Three teen girls come of age during the late 1970s, experiencing and reacting to a culture of threatening misogyny.
Isabel describes the white threesome’s friendship in relationship to their Long Island seashore hometown, noting their shared understanding that the three are not “supposed to be here. They all know it, and that’s why they get each other; that’s why they’re friends.” Readers may find this puzzling, because the town has charming features, making the friends’ daydreams of leaving initially seem like teenage wanderlust. But soon readers see all three subjected to groping at a doughnut shop and physically threatened by men in an alley, and one is brutally date raped. The misogyny continues as Isabel realizes her boyfriend’s expectations of sex: “She is supposed to resist. He is supposed to have to force her.” Ruth observes her mother’s series of abusive boyfriends and understands the open secret that her father is likely a married man in town, a fact for which only her mother seems to receive condemnation. When Magda’s father physically attacks her in public even the witnessing police officers refuse to acknowledge it. The girls’ resulting feelings of powerlessness and simmering anger occasionally erupt in ways that can’t be condoned but that clearly stem from the daily injustices forced upon them.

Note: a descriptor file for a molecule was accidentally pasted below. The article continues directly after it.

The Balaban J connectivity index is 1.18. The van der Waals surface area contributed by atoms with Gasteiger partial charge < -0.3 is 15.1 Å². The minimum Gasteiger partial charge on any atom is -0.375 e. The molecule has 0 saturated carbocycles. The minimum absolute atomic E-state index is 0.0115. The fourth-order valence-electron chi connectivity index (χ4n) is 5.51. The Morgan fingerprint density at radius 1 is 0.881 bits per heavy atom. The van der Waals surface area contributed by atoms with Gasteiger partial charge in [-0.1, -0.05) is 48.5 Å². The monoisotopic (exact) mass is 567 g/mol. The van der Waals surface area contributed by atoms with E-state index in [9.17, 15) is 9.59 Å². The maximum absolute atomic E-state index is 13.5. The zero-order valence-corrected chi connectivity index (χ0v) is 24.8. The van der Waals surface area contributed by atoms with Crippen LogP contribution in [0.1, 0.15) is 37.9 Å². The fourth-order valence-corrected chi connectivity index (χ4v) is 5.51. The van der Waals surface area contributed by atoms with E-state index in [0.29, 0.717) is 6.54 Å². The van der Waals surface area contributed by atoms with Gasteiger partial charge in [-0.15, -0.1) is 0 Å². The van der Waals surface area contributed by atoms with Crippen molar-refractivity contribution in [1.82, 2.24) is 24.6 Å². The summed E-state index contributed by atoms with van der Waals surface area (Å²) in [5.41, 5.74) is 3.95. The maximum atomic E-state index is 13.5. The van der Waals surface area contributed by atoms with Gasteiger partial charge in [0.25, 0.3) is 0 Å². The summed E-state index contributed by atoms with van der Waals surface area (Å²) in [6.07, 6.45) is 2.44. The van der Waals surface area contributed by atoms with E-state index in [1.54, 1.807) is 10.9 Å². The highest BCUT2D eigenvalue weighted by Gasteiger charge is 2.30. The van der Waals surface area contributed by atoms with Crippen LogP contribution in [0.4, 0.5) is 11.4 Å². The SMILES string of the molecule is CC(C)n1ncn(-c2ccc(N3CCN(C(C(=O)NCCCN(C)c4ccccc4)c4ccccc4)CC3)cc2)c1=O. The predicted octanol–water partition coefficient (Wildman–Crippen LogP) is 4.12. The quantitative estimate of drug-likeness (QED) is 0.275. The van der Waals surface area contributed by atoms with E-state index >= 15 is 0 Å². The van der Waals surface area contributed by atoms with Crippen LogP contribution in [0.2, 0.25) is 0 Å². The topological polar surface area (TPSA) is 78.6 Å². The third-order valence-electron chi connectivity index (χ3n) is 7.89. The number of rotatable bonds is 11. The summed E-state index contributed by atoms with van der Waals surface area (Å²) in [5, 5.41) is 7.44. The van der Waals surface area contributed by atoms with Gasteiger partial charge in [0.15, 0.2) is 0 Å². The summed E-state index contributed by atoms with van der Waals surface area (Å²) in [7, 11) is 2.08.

Darkly thought-provoking reflections on modern gender politics. (Historical fiction. 14-adult)